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Optical fibres carry pulses of light to transmit information in the fastest way possible: literally at the speed of light! Fibre networks are replacing traditional copper wires to carry data over large distances. Increasingly, fibre connections can be made all the way to a premises (FTTP – Fibre to the Premises) or to a nearby exchange or network cabinet, with the last part of the signal carried over copper wire (FTTC – Fibre to the Cabinet).
The advantage of optical fibres over copper wire is that the signal quality does not degrade significantly with the distance carried. The further a signal must travel on copper, the lower the data transmission rate has to be, in order to compensate for the signal degradation. Because of this, it is desirable to maximise the portion of the network which uses fibre.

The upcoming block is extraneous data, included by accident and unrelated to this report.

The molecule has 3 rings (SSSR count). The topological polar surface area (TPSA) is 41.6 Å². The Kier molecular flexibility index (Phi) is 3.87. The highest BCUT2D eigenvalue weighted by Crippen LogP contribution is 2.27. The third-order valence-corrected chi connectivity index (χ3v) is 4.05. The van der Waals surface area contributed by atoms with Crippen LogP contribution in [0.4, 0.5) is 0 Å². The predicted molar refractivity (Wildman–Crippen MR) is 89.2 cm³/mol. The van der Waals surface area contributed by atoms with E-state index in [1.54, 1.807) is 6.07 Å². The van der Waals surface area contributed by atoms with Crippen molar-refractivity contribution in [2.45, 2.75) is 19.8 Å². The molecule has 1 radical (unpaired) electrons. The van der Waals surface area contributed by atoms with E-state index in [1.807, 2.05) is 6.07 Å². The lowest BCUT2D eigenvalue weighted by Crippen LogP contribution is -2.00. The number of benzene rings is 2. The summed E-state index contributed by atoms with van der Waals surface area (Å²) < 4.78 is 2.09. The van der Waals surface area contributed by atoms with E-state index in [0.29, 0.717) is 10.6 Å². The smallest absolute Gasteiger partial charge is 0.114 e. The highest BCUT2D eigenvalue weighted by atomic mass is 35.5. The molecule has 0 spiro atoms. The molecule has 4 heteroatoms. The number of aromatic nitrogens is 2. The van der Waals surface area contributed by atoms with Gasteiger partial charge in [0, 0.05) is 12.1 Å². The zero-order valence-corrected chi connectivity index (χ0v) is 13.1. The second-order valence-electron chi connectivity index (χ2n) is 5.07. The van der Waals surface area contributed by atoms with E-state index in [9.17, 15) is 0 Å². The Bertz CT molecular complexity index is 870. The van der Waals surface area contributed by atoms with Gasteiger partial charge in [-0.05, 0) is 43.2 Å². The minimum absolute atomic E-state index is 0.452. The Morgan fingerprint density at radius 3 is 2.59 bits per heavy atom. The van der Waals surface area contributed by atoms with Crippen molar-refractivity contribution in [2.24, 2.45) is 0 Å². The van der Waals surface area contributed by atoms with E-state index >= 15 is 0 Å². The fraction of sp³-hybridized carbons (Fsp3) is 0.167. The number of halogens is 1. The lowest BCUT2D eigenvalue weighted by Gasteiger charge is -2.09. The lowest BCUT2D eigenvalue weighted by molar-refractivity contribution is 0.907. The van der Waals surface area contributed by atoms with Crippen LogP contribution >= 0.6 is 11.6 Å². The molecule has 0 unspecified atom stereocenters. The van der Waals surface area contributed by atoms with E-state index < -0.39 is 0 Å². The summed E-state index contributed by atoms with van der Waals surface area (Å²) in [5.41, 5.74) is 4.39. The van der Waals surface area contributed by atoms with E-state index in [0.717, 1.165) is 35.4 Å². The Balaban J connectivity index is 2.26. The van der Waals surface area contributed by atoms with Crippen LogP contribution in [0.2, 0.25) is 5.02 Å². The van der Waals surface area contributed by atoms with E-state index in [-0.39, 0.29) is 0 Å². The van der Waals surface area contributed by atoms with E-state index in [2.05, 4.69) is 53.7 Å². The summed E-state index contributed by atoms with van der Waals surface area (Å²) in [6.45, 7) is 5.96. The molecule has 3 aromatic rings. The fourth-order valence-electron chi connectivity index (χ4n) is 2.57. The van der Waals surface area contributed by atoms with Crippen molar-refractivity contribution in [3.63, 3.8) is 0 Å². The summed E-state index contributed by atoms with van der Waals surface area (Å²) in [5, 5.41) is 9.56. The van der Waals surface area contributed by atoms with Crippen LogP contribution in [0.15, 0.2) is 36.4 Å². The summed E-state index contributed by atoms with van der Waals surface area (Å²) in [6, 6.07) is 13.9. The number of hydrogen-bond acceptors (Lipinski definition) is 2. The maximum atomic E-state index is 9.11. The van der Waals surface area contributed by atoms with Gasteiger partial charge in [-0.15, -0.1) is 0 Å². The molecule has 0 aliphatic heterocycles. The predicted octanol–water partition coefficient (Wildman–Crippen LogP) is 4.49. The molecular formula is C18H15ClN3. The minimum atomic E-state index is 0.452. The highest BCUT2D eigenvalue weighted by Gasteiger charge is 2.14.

‘Fibre to the Premises’ (FTTP) describes a system in which an optical fiber is run from the central office all the way to the premises occupied by the subscriber. It is also referred to as Fibre to the Home (FTTH).
‘Fibre to the Cabinet’ (FTTC) describes a system in which the optical network terminates at a telecommunications cabinet serving a neighbourhood, and the signal is then carried a releatively short distance on copper, from the cabinet to the subscriber premises.
Because of the cost and time involved in replacing copper networks with fibre, FTTC can reach a greater number of premises, but FTTP connctions, when available, offer much faster connections.